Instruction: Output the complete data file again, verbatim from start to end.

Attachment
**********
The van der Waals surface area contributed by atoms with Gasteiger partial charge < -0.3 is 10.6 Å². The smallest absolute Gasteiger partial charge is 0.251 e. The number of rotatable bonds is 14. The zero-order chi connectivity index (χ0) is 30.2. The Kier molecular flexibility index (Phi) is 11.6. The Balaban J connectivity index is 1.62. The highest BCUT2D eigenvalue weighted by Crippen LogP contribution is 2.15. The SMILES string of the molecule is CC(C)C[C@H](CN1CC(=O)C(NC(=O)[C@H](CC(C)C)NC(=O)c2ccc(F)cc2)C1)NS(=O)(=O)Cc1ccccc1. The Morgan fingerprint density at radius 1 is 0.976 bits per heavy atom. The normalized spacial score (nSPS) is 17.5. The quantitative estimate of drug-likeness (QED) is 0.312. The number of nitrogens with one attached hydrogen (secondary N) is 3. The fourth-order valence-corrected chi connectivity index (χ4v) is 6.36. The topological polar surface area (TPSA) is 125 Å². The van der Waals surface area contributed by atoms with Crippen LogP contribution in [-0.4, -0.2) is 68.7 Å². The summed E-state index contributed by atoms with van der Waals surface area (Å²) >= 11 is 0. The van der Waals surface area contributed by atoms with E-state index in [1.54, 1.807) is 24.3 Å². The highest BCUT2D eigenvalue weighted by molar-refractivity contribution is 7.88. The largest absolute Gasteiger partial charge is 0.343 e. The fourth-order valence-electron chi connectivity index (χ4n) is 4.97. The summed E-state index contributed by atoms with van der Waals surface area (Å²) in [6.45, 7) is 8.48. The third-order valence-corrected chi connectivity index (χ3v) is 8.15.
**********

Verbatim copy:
The van der Waals surface area contributed by atoms with Gasteiger partial charge < -0.3 is 10.6 Å². The smallest absolute Gasteiger partial charge is 0.251 e. The number of rotatable bonds is 14. The zero-order chi connectivity index (χ0) is 30.2. The Kier molecular flexibility index (Phi) is 11.6. The Balaban J connectivity index is 1.62. The highest BCUT2D eigenvalue weighted by Crippen LogP contribution is 2.15. The SMILES string of the molecule is CC(C)C[C@H](CN1CC(=O)C(NC(=O)[C@H](CC(C)C)NC(=O)c2ccc(F)cc2)C1)NS(=O)(=O)Cc1ccccc1. The Morgan fingerprint density at radius 1 is 0.976 bits per heavy atom. The normalized spacial score (nSPS) is 17.5. The quantitative estimate of drug-likeness (QED) is 0.312. The number of nitrogens with one attached hydrogen (secondary N) is 3. The fourth-order valence-corrected chi connectivity index (χ4v) is 6.36. The topological polar surface area (TPSA) is 125 Å². The van der Waals surface area contributed by atoms with Crippen LogP contribution in [-0.4, -0.2) is 68.7 Å². The summed E-state index contributed by atoms with van der Waals surface area (Å²) >= 11 is 0. The van der Waals surface area contributed by atoms with E-state index in [1.54, 1.807) is 24.3 Å². The highest BCUT2D eigenvalue weighted by molar-refractivity contribution is 7.88. The largest absolute Gasteiger partial charge is 0.343 e. The fourth-order valence-electron chi connectivity index (χ4n) is 4.97. The summed E-state index contributed by atoms with van der Waals surface area (Å²) in [6.45, 7) is 8.48. The third-order valence-corrected chi connectivity index (χ3v) is 8.15.